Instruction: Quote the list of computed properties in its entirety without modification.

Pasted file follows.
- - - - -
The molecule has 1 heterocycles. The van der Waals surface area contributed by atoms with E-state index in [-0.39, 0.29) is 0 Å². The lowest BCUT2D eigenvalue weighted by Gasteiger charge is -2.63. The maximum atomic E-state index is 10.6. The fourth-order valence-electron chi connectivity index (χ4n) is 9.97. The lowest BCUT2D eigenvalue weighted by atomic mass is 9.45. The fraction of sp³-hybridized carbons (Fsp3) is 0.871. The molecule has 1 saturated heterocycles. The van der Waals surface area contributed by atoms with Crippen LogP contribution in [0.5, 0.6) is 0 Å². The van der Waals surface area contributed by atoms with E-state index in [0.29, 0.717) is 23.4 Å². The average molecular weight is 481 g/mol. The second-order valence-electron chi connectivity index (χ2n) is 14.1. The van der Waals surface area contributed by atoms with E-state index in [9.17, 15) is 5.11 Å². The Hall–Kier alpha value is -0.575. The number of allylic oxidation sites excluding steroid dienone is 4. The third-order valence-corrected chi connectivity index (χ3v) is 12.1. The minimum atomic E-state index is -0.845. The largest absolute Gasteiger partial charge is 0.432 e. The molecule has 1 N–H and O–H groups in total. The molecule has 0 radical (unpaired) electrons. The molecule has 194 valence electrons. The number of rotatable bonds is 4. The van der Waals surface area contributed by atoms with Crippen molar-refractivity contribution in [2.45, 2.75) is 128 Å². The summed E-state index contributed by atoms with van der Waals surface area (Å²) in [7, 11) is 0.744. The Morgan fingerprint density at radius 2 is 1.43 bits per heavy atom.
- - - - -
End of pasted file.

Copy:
The molecule has 1 heterocycles. The van der Waals surface area contributed by atoms with E-state index in [-0.39, 0.29) is 0 Å². The lowest BCUT2D eigenvalue weighted by Gasteiger charge is -2.63. The maximum atomic E-state index is 10.6. The fourth-order valence-electron chi connectivity index (χ4n) is 9.97. The lowest BCUT2D eigenvalue weighted by atomic mass is 9.45. The fraction of sp³-hybridized carbons (Fsp3) is 0.871. The molecule has 1 saturated heterocycles. The van der Waals surface area contributed by atoms with Crippen LogP contribution in [0.5, 0.6) is 0 Å². The van der Waals surface area contributed by atoms with E-state index in [0.29, 0.717) is 23.4 Å². The average molecular weight is 481 g/mol. The second-order valence-electron chi connectivity index (χ2n) is 14.1. The van der Waals surface area contributed by atoms with E-state index in [9.17, 15) is 5.11 Å². The Hall–Kier alpha value is -0.575. The number of allylic oxidation sites excluding steroid dienone is 4. The third-order valence-corrected chi connectivity index (χ3v) is 12.1. The minimum atomic E-state index is -0.845. The largest absolute Gasteiger partial charge is 0.432 e. The molecule has 1 N–H and O–H groups in total. The molecule has 0 radical (unpaired) electrons. The molecule has 194 valence electrons. The number of rotatable bonds is 4. The van der Waals surface area contributed by atoms with Crippen molar-refractivity contribution in [2.45, 2.75) is 128 Å². The summed E-state index contributed by atoms with van der Waals surface area (Å²) in [7, 11) is 0.744. The Morgan fingerprint density at radius 2 is 1.43 bits per heavy atom.